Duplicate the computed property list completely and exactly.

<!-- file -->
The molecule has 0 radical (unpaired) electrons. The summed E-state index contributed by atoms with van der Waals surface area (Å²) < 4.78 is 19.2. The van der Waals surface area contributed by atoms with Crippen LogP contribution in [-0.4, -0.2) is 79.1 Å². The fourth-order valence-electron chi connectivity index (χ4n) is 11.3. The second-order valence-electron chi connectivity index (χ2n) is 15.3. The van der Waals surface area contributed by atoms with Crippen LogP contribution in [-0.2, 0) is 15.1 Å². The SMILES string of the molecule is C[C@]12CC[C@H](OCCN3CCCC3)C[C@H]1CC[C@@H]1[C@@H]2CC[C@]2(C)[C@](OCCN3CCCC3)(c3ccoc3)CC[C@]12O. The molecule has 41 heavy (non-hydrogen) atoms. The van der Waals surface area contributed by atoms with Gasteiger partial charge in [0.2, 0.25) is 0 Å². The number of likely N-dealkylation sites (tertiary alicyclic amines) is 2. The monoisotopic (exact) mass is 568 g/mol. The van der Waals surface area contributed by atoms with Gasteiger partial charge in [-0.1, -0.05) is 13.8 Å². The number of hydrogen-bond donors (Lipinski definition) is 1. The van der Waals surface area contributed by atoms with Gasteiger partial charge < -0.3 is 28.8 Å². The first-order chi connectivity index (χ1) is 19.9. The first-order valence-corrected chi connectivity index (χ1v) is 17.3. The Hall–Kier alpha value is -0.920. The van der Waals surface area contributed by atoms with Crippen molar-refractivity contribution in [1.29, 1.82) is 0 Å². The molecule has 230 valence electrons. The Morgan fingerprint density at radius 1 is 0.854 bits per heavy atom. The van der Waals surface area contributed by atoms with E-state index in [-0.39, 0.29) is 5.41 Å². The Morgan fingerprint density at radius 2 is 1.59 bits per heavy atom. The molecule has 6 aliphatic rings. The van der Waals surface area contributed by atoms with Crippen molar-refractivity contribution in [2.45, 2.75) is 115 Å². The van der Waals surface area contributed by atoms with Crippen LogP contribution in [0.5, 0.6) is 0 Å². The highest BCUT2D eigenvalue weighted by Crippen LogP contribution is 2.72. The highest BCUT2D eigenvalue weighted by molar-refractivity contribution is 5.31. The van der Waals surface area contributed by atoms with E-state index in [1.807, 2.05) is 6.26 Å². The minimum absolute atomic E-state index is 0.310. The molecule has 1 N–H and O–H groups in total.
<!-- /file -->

The molecule has 0 radical (unpaired) electrons. The summed E-state index contributed by atoms with van der Waals surface area (Å²) < 4.78 is 19.2. The van der Waals surface area contributed by atoms with Crippen LogP contribution in [-0.4, -0.2) is 79.1 Å². The fourth-order valence-electron chi connectivity index (χ4n) is 11.3. The second-order valence-electron chi connectivity index (χ2n) is 15.3. The van der Waals surface area contributed by atoms with Crippen LogP contribution in [-0.2, 0) is 15.1 Å². The SMILES string of the molecule is C[C@]12CC[C@H](OCCN3CCCC3)C[C@H]1CC[C@@H]1[C@@H]2CC[C@]2(C)[C@](OCCN3CCCC3)(c3ccoc3)CC[C@]12O. The molecule has 41 heavy (non-hydrogen) atoms. The van der Waals surface area contributed by atoms with Gasteiger partial charge in [0.2, 0.25) is 0 Å². The number of likely N-dealkylation sites (tertiary alicyclic amines) is 2. The monoisotopic (exact) mass is 568 g/mol. The van der Waals surface area contributed by atoms with Gasteiger partial charge in [-0.1, -0.05) is 13.8 Å². The number of hydrogen-bond donors (Lipinski definition) is 1. The van der Waals surface area contributed by atoms with Gasteiger partial charge < -0.3 is 28.8 Å². The first-order chi connectivity index (χ1) is 19.9. The first-order valence-corrected chi connectivity index (χ1v) is 17.3. The Hall–Kier alpha value is -0.920. The van der Waals surface area contributed by atoms with Crippen molar-refractivity contribution in [1.29, 1.82) is 0 Å². The molecule has 230 valence electrons. The Morgan fingerprint density at radius 1 is 0.854 bits per heavy atom. The van der Waals surface area contributed by atoms with E-state index in [-0.39, 0.29) is 5.41 Å². The Morgan fingerprint density at radius 2 is 1.59 bits per heavy atom. The molecule has 6 aliphatic rings. The van der Waals surface area contributed by atoms with Crippen molar-refractivity contribution in [2.45, 2.75) is 115 Å². The van der Waals surface area contributed by atoms with Crippen LogP contribution in [0.5, 0.6) is 0 Å². The highest BCUT2D eigenvalue weighted by Crippen LogP contribution is 2.72. The highest BCUT2D eigenvalue weighted by molar-refractivity contribution is 5.31. The van der Waals surface area contributed by atoms with E-state index in [1.807, 2.05) is 6.26 Å². The minimum absolute atomic E-state index is 0.310. The molecule has 1 N–H and O–H groups in total.